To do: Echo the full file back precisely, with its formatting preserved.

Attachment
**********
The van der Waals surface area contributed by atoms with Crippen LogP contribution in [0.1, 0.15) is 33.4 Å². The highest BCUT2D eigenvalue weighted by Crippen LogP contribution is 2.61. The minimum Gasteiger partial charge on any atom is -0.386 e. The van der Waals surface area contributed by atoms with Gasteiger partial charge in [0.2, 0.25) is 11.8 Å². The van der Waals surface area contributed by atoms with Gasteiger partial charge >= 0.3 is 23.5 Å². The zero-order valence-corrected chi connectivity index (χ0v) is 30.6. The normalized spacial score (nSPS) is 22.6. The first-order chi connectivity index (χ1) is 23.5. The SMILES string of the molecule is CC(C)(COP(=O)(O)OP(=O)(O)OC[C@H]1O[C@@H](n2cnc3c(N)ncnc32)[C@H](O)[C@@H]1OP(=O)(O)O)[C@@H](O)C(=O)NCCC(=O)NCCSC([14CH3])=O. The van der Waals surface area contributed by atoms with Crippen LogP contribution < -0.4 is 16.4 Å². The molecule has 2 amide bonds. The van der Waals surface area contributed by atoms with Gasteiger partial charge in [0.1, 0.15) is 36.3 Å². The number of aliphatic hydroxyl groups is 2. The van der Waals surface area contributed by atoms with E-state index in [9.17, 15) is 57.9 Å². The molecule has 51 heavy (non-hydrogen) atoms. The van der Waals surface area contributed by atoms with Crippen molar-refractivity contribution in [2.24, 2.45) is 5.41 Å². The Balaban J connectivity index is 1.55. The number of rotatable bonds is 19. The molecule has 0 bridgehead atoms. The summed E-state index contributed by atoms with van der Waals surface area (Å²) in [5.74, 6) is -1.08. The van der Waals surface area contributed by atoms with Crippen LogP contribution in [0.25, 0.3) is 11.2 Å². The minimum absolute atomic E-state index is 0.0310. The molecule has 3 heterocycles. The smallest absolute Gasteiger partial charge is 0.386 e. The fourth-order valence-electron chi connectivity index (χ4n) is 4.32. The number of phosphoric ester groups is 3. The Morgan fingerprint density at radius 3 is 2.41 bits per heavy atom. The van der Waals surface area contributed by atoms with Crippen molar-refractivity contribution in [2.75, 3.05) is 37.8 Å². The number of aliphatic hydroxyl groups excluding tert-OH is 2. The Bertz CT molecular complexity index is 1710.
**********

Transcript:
The van der Waals surface area contributed by atoms with Crippen LogP contribution in [0.1, 0.15) is 33.4 Å². The highest BCUT2D eigenvalue weighted by Crippen LogP contribution is 2.61. The minimum Gasteiger partial charge on any atom is -0.386 e. The van der Waals surface area contributed by atoms with Gasteiger partial charge in [0.2, 0.25) is 11.8 Å². The van der Waals surface area contributed by atoms with Gasteiger partial charge >= 0.3 is 23.5 Å². The zero-order valence-corrected chi connectivity index (χ0v) is 30.6. The normalized spacial score (nSPS) is 22.6. The first-order chi connectivity index (χ1) is 23.5. The SMILES string of the molecule is CC(C)(COP(=O)(O)OP(=O)(O)OC[C@H]1O[C@@H](n2cnc3c(N)ncnc32)[C@H](O)[C@@H]1OP(=O)(O)O)[C@@H](O)C(=O)NCCC(=O)NCCSC([14CH3])=O. The van der Waals surface area contributed by atoms with Crippen LogP contribution < -0.4 is 16.4 Å². The molecule has 2 amide bonds. The van der Waals surface area contributed by atoms with Gasteiger partial charge in [0.1, 0.15) is 36.3 Å². The number of aliphatic hydroxyl groups is 2. The van der Waals surface area contributed by atoms with E-state index in [9.17, 15) is 57.9 Å². The molecule has 51 heavy (non-hydrogen) atoms. The van der Waals surface area contributed by atoms with Crippen molar-refractivity contribution in [2.24, 2.45) is 5.41 Å². The Balaban J connectivity index is 1.55. The number of rotatable bonds is 19. The molecule has 0 bridgehead atoms. The summed E-state index contributed by atoms with van der Waals surface area (Å²) in [5.74, 6) is -1.08. The van der Waals surface area contributed by atoms with Crippen LogP contribution in [0.25, 0.3) is 11.2 Å². The minimum absolute atomic E-state index is 0.0310. The molecule has 3 heterocycles. The smallest absolute Gasteiger partial charge is 0.386 e. The fourth-order valence-electron chi connectivity index (χ4n) is 4.32. The number of phosphoric ester groups is 3. The Morgan fingerprint density at radius 3 is 2.41 bits per heavy atom. The van der Waals surface area contributed by atoms with Crippen molar-refractivity contribution in [2.75, 3.05) is 37.8 Å². The number of aliphatic hydroxyl groups excluding tert-OH is 2. The Bertz CT molecular complexity index is 1710.